Another growing problem in these hard times:
Undocumented immigrant workers are particularly vulnerable because they are afraid to complain, advocates say. (In enforcing these cases, the U.S. Labor Department does not ask about immigration status.)
Cooks, dishwashers, waiters, landscapers, janitors, hotel maids, nannies, residential construction workers, and car-wash workers are among the employees most vulnerable, according to a 66-page study conducted jointly by the UCLA Institute for Research on Labor and Employment, the National Employment Law Project in New York, and the Center for Urban Development in Chicago.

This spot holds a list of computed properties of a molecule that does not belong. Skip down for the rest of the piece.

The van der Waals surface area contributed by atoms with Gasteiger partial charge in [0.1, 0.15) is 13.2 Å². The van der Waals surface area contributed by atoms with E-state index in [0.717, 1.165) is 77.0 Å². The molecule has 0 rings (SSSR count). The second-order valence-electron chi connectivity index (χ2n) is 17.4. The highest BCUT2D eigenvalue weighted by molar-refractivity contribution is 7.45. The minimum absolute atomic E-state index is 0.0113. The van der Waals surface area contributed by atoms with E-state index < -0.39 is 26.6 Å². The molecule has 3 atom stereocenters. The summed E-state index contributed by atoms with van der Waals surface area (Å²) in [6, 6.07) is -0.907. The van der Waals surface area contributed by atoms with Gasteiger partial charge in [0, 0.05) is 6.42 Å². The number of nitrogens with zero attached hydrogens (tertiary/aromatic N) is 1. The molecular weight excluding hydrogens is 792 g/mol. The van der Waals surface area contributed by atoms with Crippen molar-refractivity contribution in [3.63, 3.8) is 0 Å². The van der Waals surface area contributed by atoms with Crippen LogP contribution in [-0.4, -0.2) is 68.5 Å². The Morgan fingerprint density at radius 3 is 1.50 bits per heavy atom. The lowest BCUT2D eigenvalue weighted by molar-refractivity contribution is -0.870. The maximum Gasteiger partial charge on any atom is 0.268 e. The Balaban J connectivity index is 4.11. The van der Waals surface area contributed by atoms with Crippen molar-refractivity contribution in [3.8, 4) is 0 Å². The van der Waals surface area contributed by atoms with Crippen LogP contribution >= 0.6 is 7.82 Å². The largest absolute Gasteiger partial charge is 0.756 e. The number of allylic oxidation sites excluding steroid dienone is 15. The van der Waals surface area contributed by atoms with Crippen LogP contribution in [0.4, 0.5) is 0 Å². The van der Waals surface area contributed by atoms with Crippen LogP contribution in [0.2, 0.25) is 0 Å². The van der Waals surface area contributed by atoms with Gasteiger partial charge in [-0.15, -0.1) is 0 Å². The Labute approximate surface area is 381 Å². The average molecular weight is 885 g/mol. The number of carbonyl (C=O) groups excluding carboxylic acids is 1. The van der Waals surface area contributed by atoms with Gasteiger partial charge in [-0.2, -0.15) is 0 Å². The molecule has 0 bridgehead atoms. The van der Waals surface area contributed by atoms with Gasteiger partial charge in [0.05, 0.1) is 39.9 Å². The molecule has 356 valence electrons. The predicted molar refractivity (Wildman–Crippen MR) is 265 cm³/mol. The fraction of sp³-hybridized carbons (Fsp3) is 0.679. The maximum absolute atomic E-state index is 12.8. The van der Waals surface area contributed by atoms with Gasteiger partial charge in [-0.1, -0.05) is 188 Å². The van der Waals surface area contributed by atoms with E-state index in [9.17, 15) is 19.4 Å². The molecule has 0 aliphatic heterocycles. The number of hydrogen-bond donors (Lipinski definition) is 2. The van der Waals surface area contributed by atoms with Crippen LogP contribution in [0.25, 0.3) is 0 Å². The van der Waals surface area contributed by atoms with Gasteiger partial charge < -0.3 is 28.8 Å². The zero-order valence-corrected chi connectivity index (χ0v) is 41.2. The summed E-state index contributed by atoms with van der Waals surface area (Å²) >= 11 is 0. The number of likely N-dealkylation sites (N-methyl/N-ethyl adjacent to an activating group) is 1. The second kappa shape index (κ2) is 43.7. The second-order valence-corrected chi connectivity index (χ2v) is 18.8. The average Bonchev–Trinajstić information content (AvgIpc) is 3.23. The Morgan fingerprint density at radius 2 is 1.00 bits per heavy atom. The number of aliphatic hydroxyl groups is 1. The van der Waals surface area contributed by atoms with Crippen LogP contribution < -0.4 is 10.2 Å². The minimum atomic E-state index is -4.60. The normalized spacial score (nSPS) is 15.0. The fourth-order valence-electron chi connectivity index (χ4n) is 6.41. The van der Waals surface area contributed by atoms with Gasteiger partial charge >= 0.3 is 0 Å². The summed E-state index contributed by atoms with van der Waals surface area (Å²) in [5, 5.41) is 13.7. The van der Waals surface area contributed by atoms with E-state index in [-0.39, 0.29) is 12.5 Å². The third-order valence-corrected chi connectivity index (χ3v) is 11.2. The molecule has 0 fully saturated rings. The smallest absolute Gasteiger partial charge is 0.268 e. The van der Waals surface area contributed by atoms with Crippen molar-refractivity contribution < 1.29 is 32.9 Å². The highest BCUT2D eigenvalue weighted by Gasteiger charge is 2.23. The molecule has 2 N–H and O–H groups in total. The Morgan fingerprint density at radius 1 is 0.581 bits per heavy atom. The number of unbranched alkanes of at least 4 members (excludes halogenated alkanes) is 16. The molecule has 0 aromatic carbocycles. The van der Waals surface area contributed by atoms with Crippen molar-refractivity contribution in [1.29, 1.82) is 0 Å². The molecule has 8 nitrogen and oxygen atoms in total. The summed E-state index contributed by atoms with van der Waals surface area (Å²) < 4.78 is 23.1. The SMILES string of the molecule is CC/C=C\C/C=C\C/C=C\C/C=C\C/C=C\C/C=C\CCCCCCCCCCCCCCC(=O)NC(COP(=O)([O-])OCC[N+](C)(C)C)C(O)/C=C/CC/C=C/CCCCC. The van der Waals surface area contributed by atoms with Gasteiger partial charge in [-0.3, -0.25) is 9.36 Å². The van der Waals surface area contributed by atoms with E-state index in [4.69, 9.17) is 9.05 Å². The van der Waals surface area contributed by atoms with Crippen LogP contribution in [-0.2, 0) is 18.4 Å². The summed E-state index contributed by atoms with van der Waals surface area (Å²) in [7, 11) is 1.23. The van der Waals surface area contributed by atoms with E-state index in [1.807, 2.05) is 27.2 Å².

In Pennsylvania, the U.S. Labor Department has set up a separate initiative just to look at wage theft in hotels and motels.
A particular wrinkle that often shows up in residential construction is misclassifying individual trades people as independent contractors – each worker becomes his own boss, ineligible for overtime.
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